Lawn Chair Catechism, Session 8: The Third Threshold: Openness

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LawnChairCatechism

Welcome to the eighth session of Lawn Chair Catechism, using Forming Intentional Disciples: The Path to Knowing and Following Jesus, by Sherry Weddell (Our Sunday Visitor, 2012).

A few notes:

  • You’ll be able to leave comments and/or leave your link at the end.
  • You do not have to read the book to participate. Check out our discussion guide. There’s plenty to get started with if that’s all you use (one page a week).
  • There’s not much longer to grab Forming Intentional Disciples for $10+free shipping from Our Sunday Visitor. Get ye over there if ye haven’t already. (OK, so I obviously need more coffee, huh?)

This week, we’ll be covering Chapter 7: The Third Threshold: Openness.

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Summary:

Openness means acknowledging that we are willing to change.  Curiosity says, “Tell me a little more.”  Openness says, “If this turns out to be true, my life is forever changed.  And I’d have to follow through on that.”

Shepherding a friend through the transition to openness requires patience, intercessory prayer, and open eyes.  Some struggle for years – even decades – advancing and retreating on the edge of openness.  Others – especially the formerly passive Catholic who attends an evangelizing retreat – may quickly move through the stages of trust, curiosity, and openness in a single weekend.

Ways to foster openness include honest sharing of our own relationship with God, and asking and answering questions in a non-judgmental manner.  This is an appropriate time to invite someone to spend time in prayer – including Eucharistic adoration – and to speak directly to God, perhaps even asking for a sign.   Consider praying together for God to help your friend become open to Him.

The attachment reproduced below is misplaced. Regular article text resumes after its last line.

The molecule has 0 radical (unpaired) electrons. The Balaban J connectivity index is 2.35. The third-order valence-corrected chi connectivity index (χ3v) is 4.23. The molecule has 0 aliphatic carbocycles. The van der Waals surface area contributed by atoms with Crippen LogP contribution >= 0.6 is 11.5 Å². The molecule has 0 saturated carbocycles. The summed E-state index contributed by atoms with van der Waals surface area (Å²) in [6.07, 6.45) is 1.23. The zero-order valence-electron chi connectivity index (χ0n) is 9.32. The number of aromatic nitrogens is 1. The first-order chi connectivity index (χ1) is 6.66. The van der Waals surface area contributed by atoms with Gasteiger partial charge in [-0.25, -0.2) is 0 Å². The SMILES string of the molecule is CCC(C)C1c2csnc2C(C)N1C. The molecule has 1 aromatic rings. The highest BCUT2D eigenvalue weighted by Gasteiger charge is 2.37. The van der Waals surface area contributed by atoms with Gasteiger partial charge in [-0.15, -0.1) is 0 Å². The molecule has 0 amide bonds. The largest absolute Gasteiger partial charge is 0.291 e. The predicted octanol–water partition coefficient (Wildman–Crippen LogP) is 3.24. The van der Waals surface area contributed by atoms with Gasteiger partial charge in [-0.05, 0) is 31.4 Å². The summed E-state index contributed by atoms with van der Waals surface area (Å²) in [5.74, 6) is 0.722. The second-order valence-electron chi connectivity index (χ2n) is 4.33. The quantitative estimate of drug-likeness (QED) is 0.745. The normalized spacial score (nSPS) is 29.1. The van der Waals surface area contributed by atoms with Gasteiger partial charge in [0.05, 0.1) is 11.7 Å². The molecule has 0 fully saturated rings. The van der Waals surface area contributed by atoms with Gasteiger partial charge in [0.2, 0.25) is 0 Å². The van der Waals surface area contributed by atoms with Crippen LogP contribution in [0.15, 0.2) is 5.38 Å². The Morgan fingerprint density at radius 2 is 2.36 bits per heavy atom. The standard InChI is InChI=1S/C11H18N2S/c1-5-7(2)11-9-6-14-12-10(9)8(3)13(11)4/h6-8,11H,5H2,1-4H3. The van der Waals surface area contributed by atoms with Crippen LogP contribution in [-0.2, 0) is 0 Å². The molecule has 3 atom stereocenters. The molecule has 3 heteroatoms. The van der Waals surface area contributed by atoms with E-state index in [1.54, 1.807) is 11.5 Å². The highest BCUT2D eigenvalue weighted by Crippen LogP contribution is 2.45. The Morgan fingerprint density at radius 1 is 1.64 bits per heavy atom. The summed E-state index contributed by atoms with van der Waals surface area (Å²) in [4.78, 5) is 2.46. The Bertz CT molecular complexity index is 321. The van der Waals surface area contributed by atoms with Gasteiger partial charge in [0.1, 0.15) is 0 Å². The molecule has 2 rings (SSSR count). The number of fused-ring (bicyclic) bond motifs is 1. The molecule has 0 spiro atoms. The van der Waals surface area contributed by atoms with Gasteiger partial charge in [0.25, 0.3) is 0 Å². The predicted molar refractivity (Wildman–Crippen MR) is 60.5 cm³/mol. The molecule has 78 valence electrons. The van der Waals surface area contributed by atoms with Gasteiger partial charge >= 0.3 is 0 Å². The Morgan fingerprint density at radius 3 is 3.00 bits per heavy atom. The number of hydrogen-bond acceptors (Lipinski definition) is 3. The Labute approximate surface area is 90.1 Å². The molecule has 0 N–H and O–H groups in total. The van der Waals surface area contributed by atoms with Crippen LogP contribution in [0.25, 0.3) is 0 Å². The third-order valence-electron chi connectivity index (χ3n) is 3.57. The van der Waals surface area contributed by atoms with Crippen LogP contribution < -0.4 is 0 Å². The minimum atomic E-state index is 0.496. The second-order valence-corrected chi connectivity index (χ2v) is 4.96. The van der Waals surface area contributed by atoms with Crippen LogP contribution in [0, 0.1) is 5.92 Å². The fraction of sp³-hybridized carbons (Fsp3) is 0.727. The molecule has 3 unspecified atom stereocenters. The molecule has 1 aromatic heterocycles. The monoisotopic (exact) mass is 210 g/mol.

Follow-through is necessary when someone reaches the threshold of openness.  When the Church is unable to intentionally disciple those who are growing spiritually, a loss results:

Numerous Catholics are experiencing spiritual longings but may have little or no language for what they seek.  They sense there has to be more to faith than what they have encountered so far.  In terms of thresholds, these people range from the later stages of curiosity through openness and early seeking.  Their spiritual antennae are up, and they are quietly looking for people who might know, for clues, for guidance.  But they are often invisible to the rest of us.

. . . These seekers are part of the group that told Pew Researchers that they left the Catholic Church because their “spiritual needs weren’t being met.”

For discussion:

In your own faith:

  • To believe in a personal God is to believe that God truly will meet us in prayer.  It can be difficult to evangelize when we ourselves are going through a “dry spell”, or struggling with some spiritual question.  Do you have difficulty trusting that God will show himself to those who do not yet possess the faith?

In your parish:

  • Over the next six months, what changes can you personally make, to help your parish disciple those who are at the threshold of openness?
  • If you are currently at this point yourself, to whom can you go for spiritual mentoring?

Join the discussion!

We’ll be “talking” in the combox, too, so please leave your thoughts there as well!

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1 Comment

  1. Heh. Looks like, if my browser isn’t misleading me, I’m the first to “break the silence” on this chapter. OK. Here are my thoughts on these questions.

    re: personal faith question:

    Yes, I believe God will reveal Himself to those who pray to Him, even if they are not yet in posession of that faith that He will do so. That was proven to me many years ago when I attended Catholic Charismatic prayer meetings, and found out that God responded to me, personally, in my prayers. It was an eye-opener, but has since proven to be true.

    Re: the parish:

    At this time, I am not in any influential position, so all I can do is to try to support initiatives that lead to discipleship. So far, none have appeared, but the Pastor has mentioned the word “discipleship” in several recent sermons, so I hope something is in the works. That said, I don’t know if he means the same thing by “discipleship” that is described herein, but at least it is a starting point.

    If I were now a beginning disciple, from what I can see, it would not be obvious who to turn to for mentoring. It’s pretty much YOYO (You’re On Your Own) at the moment.

    That said, it is not quite dead here. I’m sure there are those who are seekers or disciples already. Pray for us.

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